(((((((((((hugs)))))))))) I know the being broke as he**, with nothing in the house to eat. My son will eat an entire roast, or he'll take it all for him and the remainder will be found under his bed days later. I guess it wouldn't bug me as much if he would actually eat it. I get so tired of going to the fridge to grab something only to find it gone and then when I do find it he's decided he doesn't like it or doesn't want it or is full and it's growing fur.
  6. TerryJ2

    TerryJ2 Well-Known Member

    He's still got hoarding issues and they may last the rest of his life. He's got to get into cognitive therapy, if he can handle it. Otherwise, any other kind of therapy that will focus on the food issue.
    If he can hold down a simple job, such as cutting grass, he can earn his own money to pay for his food.
    In reg to your husband and someone moving out, all I can say is, I hear you. I am so sorry. Wish I had some advice.
  7. Fran

    Fran Former desparate mom

    I hear you.
    My garbage disposal will eat everything and leave the empty box in the freezer so you think it's still there. It's infuriating.
    He truely doesn't know that you eat one dessert a day. Not all that is available. Pizza doesn't mean the whole thing. It's an impulse without any boundaries. It's sad too.
    He has no internal control that says "you have enough". He isn't thinking that maybe someone else will want some. Sharing is definitely something that has to be taught over and over. He isn't greedy by a long shot. Just self absorbed.
    Sigh. I was thinking the same thing about difficult child needing to be out.
    Last edited: Nov 10, 2009
  8. Marguerite

    Marguerite Active Member

    The only other thing I can suggest, is (for a short while, anyway) have a food-free home. Do a deal with a neighbour to cook food there, store it there and only bring home the correct portions for everybody's meal. Any leftovers, you store in your own fridge and expect them to get eaten. Yes, it puts everyone on the same restrictions, but until he learns that food (and other people) needs to be treated with respect, you have to use harsh methods.

    I used to buy snacks and other foods for various purposes - muesli bars for school lunch boxes, single serve ice creams for dessert (because if I bought a carton of ice cream they would take far too much and it would be gone too fast). There were rules - one per person per day - but when they vanished too fast, I would refuse to buy more. This was penalising the kids who didn't cheat, so I refused to buy ANY of this stuff so everybody missed out (including parents).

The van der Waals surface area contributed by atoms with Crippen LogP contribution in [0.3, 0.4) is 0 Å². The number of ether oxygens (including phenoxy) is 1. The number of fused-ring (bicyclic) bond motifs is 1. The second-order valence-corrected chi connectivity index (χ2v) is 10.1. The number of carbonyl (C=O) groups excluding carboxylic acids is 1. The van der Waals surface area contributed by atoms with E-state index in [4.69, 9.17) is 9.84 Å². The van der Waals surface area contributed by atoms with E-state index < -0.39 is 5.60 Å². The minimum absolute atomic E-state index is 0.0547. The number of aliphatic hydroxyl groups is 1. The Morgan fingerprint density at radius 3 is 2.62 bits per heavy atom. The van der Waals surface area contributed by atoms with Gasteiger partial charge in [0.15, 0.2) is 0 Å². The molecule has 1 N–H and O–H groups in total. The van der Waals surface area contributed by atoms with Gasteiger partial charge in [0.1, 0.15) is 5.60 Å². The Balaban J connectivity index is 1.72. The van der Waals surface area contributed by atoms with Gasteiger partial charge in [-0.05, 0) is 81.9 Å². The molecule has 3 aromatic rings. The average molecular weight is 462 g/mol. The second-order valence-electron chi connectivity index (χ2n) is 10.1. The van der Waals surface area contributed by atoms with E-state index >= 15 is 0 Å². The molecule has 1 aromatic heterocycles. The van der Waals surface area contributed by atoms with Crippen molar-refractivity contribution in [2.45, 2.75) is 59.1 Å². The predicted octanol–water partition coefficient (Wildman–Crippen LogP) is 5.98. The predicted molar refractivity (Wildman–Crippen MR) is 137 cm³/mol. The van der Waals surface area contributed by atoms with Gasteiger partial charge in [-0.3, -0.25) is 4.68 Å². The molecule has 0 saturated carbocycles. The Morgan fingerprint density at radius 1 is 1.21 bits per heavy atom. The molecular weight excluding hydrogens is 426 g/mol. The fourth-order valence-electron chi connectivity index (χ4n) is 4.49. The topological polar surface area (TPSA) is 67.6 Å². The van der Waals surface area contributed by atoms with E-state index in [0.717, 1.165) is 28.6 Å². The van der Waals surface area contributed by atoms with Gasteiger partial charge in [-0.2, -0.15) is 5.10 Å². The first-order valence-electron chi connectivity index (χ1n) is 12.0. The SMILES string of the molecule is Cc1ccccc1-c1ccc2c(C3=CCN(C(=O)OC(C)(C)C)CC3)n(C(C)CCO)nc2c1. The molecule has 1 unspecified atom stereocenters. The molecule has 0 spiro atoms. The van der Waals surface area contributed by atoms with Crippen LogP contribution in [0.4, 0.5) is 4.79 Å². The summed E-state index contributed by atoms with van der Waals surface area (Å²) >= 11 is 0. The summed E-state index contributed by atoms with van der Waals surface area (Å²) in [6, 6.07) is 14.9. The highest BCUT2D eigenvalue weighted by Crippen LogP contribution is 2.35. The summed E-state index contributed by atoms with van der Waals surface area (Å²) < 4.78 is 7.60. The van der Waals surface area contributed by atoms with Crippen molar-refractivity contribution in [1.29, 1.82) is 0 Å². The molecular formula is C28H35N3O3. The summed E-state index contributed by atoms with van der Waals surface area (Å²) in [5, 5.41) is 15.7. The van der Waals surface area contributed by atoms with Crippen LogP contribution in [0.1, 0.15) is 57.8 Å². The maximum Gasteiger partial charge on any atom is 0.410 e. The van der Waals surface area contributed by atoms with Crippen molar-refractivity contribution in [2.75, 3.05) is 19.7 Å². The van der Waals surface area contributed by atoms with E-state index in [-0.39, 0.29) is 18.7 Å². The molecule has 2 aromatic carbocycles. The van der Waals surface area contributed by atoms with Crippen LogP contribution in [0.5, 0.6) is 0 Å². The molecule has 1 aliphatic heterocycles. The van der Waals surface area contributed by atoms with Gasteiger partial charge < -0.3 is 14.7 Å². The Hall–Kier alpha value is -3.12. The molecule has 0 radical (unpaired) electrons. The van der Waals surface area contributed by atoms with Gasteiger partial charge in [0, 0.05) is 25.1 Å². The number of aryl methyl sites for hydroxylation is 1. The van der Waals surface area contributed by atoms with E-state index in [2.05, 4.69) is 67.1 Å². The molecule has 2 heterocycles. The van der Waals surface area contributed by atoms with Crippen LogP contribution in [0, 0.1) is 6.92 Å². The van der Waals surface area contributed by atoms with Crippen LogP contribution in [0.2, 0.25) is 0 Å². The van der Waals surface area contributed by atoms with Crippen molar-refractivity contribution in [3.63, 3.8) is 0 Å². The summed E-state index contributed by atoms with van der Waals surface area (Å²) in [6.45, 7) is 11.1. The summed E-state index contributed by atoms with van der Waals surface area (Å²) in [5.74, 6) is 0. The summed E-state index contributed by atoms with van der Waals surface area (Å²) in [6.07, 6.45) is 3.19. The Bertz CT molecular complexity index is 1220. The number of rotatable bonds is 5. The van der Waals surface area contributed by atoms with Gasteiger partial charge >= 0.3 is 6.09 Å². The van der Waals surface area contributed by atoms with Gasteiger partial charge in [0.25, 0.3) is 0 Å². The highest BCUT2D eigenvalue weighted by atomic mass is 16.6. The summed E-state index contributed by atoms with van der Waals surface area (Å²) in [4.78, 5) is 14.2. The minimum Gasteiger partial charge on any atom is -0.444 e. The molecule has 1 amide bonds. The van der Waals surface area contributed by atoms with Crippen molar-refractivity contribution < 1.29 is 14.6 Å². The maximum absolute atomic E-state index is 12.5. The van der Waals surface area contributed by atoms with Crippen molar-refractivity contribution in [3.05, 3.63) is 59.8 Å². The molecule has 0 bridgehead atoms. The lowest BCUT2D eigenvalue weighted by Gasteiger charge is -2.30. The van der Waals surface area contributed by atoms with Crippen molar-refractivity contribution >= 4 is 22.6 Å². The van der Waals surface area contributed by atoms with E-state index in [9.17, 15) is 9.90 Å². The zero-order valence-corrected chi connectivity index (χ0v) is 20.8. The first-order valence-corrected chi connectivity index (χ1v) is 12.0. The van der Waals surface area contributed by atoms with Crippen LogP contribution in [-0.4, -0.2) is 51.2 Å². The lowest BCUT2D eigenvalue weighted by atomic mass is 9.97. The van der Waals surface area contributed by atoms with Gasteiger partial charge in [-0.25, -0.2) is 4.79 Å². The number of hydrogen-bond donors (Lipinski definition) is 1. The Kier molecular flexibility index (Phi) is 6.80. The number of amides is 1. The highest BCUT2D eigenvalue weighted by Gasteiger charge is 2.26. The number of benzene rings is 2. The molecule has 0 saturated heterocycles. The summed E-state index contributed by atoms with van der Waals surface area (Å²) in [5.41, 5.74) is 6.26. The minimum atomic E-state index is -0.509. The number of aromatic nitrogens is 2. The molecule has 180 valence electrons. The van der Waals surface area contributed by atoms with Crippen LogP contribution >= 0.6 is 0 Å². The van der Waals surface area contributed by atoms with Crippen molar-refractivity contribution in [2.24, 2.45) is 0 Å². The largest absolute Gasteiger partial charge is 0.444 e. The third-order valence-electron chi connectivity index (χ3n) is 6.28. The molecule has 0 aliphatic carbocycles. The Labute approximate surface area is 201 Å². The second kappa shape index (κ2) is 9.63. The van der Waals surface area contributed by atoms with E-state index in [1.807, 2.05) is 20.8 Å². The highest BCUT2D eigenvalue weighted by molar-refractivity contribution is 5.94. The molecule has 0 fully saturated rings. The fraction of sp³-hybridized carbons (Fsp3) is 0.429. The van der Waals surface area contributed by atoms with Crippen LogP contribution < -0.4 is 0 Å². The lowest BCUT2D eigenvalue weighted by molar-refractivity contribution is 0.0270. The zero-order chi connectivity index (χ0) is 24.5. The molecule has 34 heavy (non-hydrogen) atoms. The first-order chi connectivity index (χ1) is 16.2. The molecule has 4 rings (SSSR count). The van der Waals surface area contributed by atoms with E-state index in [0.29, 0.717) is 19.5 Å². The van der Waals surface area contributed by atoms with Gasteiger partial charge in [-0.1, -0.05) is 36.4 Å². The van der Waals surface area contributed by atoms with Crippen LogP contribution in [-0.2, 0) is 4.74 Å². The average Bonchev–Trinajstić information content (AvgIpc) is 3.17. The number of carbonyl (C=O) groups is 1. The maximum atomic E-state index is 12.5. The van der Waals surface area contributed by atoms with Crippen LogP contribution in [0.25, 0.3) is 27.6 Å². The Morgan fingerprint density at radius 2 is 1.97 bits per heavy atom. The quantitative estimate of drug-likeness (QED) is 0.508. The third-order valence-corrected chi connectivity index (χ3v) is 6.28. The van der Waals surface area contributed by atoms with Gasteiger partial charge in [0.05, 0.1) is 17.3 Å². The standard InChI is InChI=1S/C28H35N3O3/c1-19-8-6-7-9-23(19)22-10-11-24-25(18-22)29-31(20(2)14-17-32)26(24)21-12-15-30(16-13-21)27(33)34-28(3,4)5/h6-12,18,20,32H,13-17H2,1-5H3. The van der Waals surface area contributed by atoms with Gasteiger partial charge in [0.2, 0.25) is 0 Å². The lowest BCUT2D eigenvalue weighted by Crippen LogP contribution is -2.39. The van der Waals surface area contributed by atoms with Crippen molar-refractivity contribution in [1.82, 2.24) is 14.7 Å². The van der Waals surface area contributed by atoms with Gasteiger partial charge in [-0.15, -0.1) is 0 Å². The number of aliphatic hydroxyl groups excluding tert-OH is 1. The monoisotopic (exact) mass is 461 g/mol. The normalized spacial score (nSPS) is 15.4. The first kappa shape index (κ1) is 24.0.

Also when difficult child 3 was an the strict elimination diet, again I stopped buying any processed food that was off the list. We all had to cut back.

    I found that the best defence against people pigging out on the household food storage, is to not keep any food in the house other than raw materials. Keep it very simple. And spare supplies, keep elsewhere (in the neighbour's beer fridge and don't tell difficult child - let him think you're begging for food from the neighbours and the favours will need to be repaid). If you only have raw meat in the house (until you cook it) then how can he pig out? Or would he cook it himself?

    If difficult child wants more food, he will have to buy it himself AND be responsible about how he uses food.

    If difficult child won't accept this, then he knows where the door is. If he says you're being ridiculous, point out that food should not be wasted, it should not be raided then abandoned. To do so is not only selfish, it is thoughtless and wasteful. Totally irresponsible and it is beggaring the family. His thoughtlessness is literally starving everyone else and desperate situations call for desperate measures.

    If he had Prader-Willi Syndrome, you would need to be even more drastic. Yes, there are families that do live like this. But he does not have this as an excuse. You do not have the luxury of being able to easily afford to replace what he gorges on, so in order to ensure you don't all starve or go broke, what else can you do?

    I'm an expert at what I call gourmet poverty food. I've shown my kids how I can literally create a tasty, nourishing meal out of scraps that other people would throw away. I have made great soup from a leftover chicken carcass (after we'd picked all the meat off the bones), onion skins (and that outer layer that is too tough to eat), carrot peel and a little salt. And water, of course. I then used that stock to turn a cup of arborio rice into risotto. That chicken soup was a lesson for my kids in how to make a meal out of nothing. Thing is, what I used was stuff that most people wouldn't eat. But I grew up like it was still the Depression and I was taught by a master. And now my kids (especially easy child 2/difficult child 2 at the moment) are struggling financially, they are using the same tricks.